When the three founders of Nvidia founded the company in 1993, they did not know what to name it and began to call it NV, initials of next version, or next version. Therefore, when looking for the final name, they looked for words that began with the letters nv. Finally, from the Latin invidia (envy) they suppressed the first letter. The company is now the envy of the tech sector. It is one of the winners of the fever for artificial intelligence. It has skyrocketed on the stock market and knocks on the door of the trillion dollar club.
At the same time, it has boosted the prices of other firms in the sector. On Friday, the star was Marvell Technology, another Silicon Valley semiconductor maker, which soared 32.4% after announcing that it expects to double its revenue next year from artificial intelligence. The company is already worth more than $56 billion. Qualcomm (+000.6%), Micron Technology (+1.6%), Intel (+2.5%), AMD (+8.5%) are among those that have been infected by the euphoria, which has also crossed the Pacific and boosted South Korean and Taiwanese firms such as SK Hynix (+5.5%), Mediatek (+5.3%) and TMSC (+1.4%).
Nvidia presented on Wednesday good results for the first quarter, but above all, some surprising forecasts for the second. "In the more than 15 years we've been doing this work, we've never seen guidance like the one Nvidia just presented with a second quarter outlook that's clearly cosmological and shattered expectations," Bernstein analysts wrote in a report to clients.
Basically, the company said it expected revenue of about $11 billion (about 000.10 billion euros) in the second quarter when what the market expected was less than $300.7 billion. Artificial intelligence is the reason sales are skyrocketing. Amazon Web Services, Google Cloud, Microsoft Azure and Oracle are among the firms vying to lead the new technology, but all of them turn to Nvidia for their data centers and processors.
The data center business grew 14 percent to $4.280 billion in sales, driven precisely by demand for its powerful processors from cloud service providers as well as large consumer Internet companies that use Nvidia's chips to train and deploy generative AI applications such as OpenAI's ChatGPT.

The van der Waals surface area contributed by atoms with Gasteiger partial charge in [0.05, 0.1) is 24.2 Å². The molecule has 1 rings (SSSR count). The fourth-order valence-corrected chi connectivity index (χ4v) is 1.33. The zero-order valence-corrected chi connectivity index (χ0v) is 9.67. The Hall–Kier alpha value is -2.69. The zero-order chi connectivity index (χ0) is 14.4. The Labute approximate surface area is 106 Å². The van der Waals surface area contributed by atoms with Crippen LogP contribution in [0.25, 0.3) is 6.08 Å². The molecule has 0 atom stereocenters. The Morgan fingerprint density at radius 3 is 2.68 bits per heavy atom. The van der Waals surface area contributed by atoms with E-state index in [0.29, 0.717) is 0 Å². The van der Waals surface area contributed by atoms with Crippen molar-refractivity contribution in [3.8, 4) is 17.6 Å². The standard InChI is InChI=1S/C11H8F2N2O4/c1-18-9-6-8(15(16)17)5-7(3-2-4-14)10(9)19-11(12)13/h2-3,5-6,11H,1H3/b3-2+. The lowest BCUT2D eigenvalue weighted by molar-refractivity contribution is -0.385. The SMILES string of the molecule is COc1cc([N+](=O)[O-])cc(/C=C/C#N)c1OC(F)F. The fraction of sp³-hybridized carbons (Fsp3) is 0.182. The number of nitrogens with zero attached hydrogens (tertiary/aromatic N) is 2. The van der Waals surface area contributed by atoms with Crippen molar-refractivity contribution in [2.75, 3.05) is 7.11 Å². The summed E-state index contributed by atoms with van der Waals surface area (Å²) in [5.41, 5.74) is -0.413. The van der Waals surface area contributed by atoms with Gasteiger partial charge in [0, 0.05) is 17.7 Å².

FILE PHOTO: The logo of NVIDIA as seen at its corporate headquarters in Santa Clara, California, in May of 2022. Courtesy NVIDIA/Handout via REUTERS THIS IMAGE HAS BEEN SUPPLIED BY A THIRD PARTY. MANDATORY CREDIT/File PhotoNVIDIA (via REUTERS)
After publishing those forecasts, Nvidia's stock soared around 25% on Thursday and approached that trillion-dollar bar. It is already the fifth most valuable private company in the world, only behind Apple, Microsoft, Alphabet and Amazon, four other large technology companies, although much better known to the general public. The increase in value in one day was 183.800 billion dollars, the third largest in the history of the Exchange, only behind Amazon's 191.300 billion on February 4, 2022 and the 190.900 billion that Apple revalued on November 10, 2022.
The high-powered processors designed and manufactured by Nvidia have been added to different booming businesses. In its 30-year history, Nvidia has pioneered the graphics processing of computers and video game consoles. To have increasingly better images, it has been exponentially increasing the power of its processors, with capabilities for robotics, cloud computing, aerospace, weapons manufacturing, the metaverse, cryptocurrencies, autonomous driving, image recognition and, of course, artificial intelligence.
The latter is perhaps the one that benefits him the most. "I wouldn't dare say he's won the race, but right now he's winning it," Zeno Mercer, principal analyst at ROBO Global, said in an opinion picked up by Bloomberg.
Some analysts fear a bubble like the one that hit tech stocks in 2000 could occur. The question is whether strong growth in demand for microrockers is an extraordinary and exceptional phenomenon or something sustainable. Depending on the scenario, the valuations would be one or the other.
"The computer industry is going through two simultaneous transitions: accelerated computing and generative AI," Jensen Huang, Nvidia's founder and CEO, told analysts Wednesday. "We are receiving incredible orders to retrofit data centers around the world," he added. A trillion dollars of installed global data center infrastructure will shift from general-purpose to accelerated computing, as enterprises rush to apply generative AI tools like ChatGPT across different products, services, and business processes. "The budget of a data center will shift very strongly towards accelerated computing," he added.
Jensen Huang, 60, born in Taiwan and educated as a child in the United States, is a graduate of Oregon State University and Stanford University. He founded the company with Chris Malachowsky and Curtis Priem, with a vision to bring 3D graphics to the gaming and multimedia markets. He has run it ever since and has become the head of a large company with the longest history in all of Silicon Valley. In 1999, Nvidia invented the GPU, the graphics processing unit, which laid the foundation for a profound change in the industry.
With the revaluation of Nvidia on the stock market, Huang's fortune has skyrocketed. According to the latest annual remuneration report, he owns about 87 million shares of the company (3.5% of the capital), valued at about 34,000 million dollars. He is one of the 40 richest men in the world. His compensation package in shares, and that of the rest of the company's employees, is also going to skyrocket. According to its latest quarterly report, the company has incentive plans for 40 million shares, valued at current prices at more than $15 billion.
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